The British and Irish governments have both slapped down speculation on a border poll, despite demands for one from Sinn Fein and qualified support from the DUP’s Arlene Foster.
Unity could only come about if polls held separately on both sides of the border voted for it, a spokeswoman for the Irish Government confirmed.
“It is important to point out that the conditions for holding a poll do not currently exist,” she added.
This was a point highlighted by Secretary of State Theresa Villiers. In a hard-hitting statement which rebuked the parties, she said: “The provisions for calling a border poll are set out in the Belfast Agreement and the Northern Ireland Act 1998.
“Given the state of opinion in Northern Ireland, which is clearly expressed in election results and opinion polls, the Government has no present plans to call such a poll,” she said.
She criticised politicians for getting “diverted into divisive constitutional debates” and urged them to “concentrate on working together on pressing economic and social issues, including the rebalancing of the Northern Ireland economy and building a genuinely shared society”.
DUP minister Arlene Foster raised the debate when she flirted with the idea in response to a campaign for a poll by Gerry Adams of Sinn Fein.
At first she stuck to the established DUP line. “Gerry Adams knows well that the overwhelming majority in Northern Ireland want to remain part of the United Kingdom,” she told the BBC’s Stephen Nolan.
But then she changed tack.
“We may call their bluff. We may put an end to this foolish talk once and for all,” she said.
“Those who are advocating a poll could get a clear answer but it will not be the one they want. The DUP is having this discussion but has not reached a conclusion on the matter.”
A DUP source confirmed that Ms Foster had discussed the idea of a poll with First Minister Peter Robinson and other senior |members on Monday.
Sinn Fein reacted enthusiastically to Ms Foster’s apparent change of heart.
The party’s Mitchel McLaughlin said the intervention could “usher in a new era” and “provoke clear, radical and open debate in regards to the social, economic and political benefits of a united Ireland”.
But Jim Allister from the TUV questioned whether Ms Foster’s statement was “stunt politics or a thought-out strategy”.
The UUP’s Tom Elliott dismissed Sinn Fein’s proposal as a way of “wasting time and money”.
Story so far
Sinn Fein has been calling for a border poll as a means of raising a debate on Irish unity. Until now, the DUP has opposed such a referendum as divisive, saying the recent census and all opinion polls indicated a sizeable majority want to maintain the British link. Now Arlene Foster has suggested it might be a good idea to “call Sinn Fein’s bluff”.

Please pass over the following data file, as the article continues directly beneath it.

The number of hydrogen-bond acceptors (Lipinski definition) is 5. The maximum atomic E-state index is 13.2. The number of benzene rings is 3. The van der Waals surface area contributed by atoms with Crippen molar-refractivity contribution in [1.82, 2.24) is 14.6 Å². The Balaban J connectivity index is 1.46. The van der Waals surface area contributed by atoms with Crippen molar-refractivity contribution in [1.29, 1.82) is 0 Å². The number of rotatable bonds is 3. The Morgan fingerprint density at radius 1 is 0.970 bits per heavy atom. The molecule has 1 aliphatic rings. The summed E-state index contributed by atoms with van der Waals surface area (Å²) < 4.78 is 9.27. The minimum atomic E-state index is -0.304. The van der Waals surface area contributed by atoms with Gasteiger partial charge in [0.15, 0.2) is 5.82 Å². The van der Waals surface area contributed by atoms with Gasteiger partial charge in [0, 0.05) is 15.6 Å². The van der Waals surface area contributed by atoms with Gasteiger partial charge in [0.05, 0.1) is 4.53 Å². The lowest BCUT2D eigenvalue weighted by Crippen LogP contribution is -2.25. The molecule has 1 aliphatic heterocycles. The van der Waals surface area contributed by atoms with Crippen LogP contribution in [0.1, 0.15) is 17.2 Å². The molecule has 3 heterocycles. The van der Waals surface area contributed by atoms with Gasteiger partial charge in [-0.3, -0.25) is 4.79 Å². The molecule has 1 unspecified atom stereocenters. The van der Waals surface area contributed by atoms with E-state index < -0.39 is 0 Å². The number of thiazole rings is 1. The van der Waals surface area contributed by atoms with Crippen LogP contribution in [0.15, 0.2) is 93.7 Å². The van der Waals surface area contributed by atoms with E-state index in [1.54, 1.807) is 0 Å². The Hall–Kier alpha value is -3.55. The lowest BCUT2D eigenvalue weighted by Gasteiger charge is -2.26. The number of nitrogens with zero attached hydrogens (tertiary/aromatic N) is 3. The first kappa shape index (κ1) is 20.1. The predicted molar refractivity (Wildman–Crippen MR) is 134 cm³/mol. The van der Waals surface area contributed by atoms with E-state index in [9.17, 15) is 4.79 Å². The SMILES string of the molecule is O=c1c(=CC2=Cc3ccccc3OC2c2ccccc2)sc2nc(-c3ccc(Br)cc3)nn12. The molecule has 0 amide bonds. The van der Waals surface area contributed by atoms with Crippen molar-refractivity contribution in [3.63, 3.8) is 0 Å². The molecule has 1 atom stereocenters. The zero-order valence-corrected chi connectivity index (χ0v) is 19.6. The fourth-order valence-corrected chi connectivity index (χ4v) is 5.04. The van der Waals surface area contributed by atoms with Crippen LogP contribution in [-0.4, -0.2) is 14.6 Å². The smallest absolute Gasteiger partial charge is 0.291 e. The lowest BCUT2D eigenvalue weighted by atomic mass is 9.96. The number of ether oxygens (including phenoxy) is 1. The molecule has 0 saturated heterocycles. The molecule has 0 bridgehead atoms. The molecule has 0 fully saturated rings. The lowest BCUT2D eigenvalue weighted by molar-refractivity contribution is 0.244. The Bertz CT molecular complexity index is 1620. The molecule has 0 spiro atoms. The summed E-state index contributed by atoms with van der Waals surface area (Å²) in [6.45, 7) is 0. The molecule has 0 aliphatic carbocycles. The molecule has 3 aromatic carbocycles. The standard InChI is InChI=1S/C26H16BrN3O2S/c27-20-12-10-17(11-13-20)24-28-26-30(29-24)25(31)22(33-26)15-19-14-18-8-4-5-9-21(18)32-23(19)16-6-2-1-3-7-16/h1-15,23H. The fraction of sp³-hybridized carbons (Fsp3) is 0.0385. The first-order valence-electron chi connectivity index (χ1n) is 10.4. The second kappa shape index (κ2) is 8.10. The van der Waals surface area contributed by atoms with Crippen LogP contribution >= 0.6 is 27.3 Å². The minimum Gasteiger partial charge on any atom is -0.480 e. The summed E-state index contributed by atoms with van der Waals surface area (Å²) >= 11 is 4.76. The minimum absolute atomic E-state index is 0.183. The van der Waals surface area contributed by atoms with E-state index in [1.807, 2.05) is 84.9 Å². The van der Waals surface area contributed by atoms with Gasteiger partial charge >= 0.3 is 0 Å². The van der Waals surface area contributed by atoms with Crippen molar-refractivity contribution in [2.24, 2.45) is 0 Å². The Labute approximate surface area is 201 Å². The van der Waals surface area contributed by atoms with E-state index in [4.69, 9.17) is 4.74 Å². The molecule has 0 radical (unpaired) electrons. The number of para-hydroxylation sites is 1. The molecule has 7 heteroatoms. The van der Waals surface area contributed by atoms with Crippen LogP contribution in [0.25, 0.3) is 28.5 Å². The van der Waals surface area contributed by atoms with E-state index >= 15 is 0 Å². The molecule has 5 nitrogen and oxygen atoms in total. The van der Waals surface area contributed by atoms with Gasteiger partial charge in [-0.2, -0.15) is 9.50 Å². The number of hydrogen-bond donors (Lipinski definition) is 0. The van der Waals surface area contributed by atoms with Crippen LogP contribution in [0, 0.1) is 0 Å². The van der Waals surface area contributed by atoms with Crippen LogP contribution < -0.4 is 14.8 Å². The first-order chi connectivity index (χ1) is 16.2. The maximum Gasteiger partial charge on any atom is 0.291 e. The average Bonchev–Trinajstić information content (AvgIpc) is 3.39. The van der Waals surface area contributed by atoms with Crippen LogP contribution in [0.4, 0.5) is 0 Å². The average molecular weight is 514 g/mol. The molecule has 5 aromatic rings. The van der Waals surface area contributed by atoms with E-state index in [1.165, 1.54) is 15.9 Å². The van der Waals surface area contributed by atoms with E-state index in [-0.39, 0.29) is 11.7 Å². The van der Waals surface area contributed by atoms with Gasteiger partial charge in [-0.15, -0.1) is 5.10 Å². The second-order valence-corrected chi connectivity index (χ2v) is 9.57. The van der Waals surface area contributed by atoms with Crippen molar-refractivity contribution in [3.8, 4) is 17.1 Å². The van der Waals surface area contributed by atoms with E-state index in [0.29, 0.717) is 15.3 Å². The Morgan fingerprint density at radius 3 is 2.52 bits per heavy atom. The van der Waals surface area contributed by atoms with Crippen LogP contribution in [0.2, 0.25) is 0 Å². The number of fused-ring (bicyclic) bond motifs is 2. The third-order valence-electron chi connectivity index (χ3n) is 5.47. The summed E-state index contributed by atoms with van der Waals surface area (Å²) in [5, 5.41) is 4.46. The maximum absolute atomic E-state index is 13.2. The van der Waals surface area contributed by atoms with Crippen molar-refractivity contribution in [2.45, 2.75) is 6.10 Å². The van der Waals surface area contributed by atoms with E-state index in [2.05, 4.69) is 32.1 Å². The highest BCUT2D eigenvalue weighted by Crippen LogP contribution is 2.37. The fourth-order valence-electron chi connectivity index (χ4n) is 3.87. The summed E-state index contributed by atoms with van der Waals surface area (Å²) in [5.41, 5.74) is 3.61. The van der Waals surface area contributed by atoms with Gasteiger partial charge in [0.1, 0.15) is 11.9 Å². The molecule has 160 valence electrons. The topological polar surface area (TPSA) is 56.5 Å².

Surveys show the issue is settled
By Liam Clarke
Theresa Villiers has been criticised for appearing vague and non-committal as she found her feet as Secretary of State.
But she hasn't missed and hit the wall as she called time on the campaign for a border poll.
In reality there is no immediate prospect of a border referendum being held — everything counts against it.
To be effective, both the British and Irish governments would have to agree to hold separate referenda and there would have to be clear indications that a yes vote was likely. That is quite a high hill to climb. Recent polling and census all suggest about 65% to 80% support for the British link, including a majority of Catholics. Our own LucidTalk poll last May found that only 7% would vote for immediate Irish unity and another 25% would back it in 20 years.
Other polls, like the Life and Times survey carried out by our two universities, have found that support is even lower still. The question wasn’t put in the census but only 20% of people carried an Irish passport compared to 59% with a UK one.
The economy counts against it. The UK subvention is £10bn a year and the Republic’s 4.7m inhabitants would hardly vote to pick up the tab in the midst of a recession.
A yes vote for Irish unity would be more likely if both economies were booming. |Promoting that growth, as Ms |Villiers points out, should be the focus of our politicians.